• An absence of friends, family, or co-workers as a support system

Some medications can also cause depression as a side effect. Discuss your drug usage with your doctor if you are worried it may affect your mood. Here are a few medications that may worsen your depression:

  • Beta-blockers
  • Corticosteroids
  • Hormonal medications
  • Cholesterol-lowering drugs such as statins

Read: Broken Heart Syndrome

Diagnosis

Several diagnostic tools will be used by your doctor to help distinguish sadness from depression. Depending on your doctor’s DSM-5 criteria, he or she will ask you a series of questions or have you complete a questionnaire. These questions will help identify if you’re feeling down.

Additionally, they will want to know what symptoms you are experiencing. Their questions will focus on your feelings and what your day-to-day routine looks like.

A physical examination may be performed by your physician as well. It will allow them to determine whether you have any underlying health issues. An underactive thyroid (hypothyroidism) can be detected through a blood test.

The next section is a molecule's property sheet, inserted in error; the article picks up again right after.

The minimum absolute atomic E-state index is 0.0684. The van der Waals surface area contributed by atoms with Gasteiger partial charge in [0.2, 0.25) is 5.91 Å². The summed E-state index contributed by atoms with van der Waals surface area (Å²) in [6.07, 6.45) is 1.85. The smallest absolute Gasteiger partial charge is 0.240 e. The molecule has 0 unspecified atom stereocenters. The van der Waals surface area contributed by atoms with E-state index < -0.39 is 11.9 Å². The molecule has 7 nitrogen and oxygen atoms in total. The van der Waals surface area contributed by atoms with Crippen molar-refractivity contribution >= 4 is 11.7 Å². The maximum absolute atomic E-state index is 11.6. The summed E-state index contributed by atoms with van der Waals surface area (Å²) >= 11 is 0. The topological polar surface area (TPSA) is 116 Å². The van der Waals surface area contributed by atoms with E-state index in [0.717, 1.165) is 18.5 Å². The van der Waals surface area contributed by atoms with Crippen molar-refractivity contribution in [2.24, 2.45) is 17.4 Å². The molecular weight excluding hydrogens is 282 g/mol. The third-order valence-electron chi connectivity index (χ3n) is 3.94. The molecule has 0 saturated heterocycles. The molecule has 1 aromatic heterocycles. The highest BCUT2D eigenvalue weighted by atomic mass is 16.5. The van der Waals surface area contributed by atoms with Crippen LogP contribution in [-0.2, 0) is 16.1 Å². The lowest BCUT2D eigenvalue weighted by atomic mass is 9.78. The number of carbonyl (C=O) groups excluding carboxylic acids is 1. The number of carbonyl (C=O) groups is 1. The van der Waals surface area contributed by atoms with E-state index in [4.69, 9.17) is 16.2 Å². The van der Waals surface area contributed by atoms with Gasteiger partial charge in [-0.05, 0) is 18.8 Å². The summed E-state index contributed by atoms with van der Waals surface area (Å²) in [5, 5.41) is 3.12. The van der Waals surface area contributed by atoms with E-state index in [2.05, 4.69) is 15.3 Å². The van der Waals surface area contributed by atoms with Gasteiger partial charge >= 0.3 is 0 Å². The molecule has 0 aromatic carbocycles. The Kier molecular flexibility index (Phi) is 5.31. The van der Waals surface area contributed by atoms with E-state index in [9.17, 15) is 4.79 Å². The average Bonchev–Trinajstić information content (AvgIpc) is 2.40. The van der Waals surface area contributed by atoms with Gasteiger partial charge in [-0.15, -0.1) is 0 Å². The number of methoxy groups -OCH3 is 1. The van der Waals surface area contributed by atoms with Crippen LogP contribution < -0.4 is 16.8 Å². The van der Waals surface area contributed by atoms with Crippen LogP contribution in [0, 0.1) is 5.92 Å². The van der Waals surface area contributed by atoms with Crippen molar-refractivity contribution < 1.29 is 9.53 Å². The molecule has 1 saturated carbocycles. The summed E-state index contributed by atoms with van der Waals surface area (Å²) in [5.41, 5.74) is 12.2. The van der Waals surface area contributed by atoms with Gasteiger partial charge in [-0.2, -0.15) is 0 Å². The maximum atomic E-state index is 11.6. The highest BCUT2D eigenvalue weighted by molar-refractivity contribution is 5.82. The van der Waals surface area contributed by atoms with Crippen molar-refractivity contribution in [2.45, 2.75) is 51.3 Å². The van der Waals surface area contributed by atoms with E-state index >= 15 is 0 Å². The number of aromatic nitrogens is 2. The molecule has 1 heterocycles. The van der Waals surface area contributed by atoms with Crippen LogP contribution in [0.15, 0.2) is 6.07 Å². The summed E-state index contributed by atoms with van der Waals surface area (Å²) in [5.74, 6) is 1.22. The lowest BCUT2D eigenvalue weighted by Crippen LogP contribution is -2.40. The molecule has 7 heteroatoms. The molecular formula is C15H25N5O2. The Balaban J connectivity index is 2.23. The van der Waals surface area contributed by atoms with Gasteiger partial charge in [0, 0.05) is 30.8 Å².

What is the best time to seek help?

If you are experiencing sadness for more than two weeks, speak to your doctor. If you are experiencing suicidal thoughts, contact the emergency services right away.

Take note if your feelings prevent you from functioning, participating in life, and experiencing enjoyment. The first step toward recovery can often be talking to a professional, such as your therapist, clergy member, or another trusted individual.

Read: How to Deal with Frustration

Treatment

You can improve your mood by making a few minor lifestyle changes.

  • Engage in social activities. Alternatively, you can join a knitting circle, jogging club, or yoga class to relieve stress and tension
  • Find something you enjoy doing every day
  • You can watch or read a funny television show or movie
  • Engage in sport or physical activity
  • Spend time with a furry friend every day if you love animals
  • Avoid self-medicating with drugs and alcohol
  • Get enough rest and eat a healthy diet
  • Take a warm bath before you go to bed if you’re having trouble sleeping
  • Reduce your stress level

When you’re suffering from depression, you may also benefit from lifestyle changes. Nonetheless, those changes might not be enough. An experienced psychologist can help you if you are depressed. Psychotherapy is another term for this type of treatment.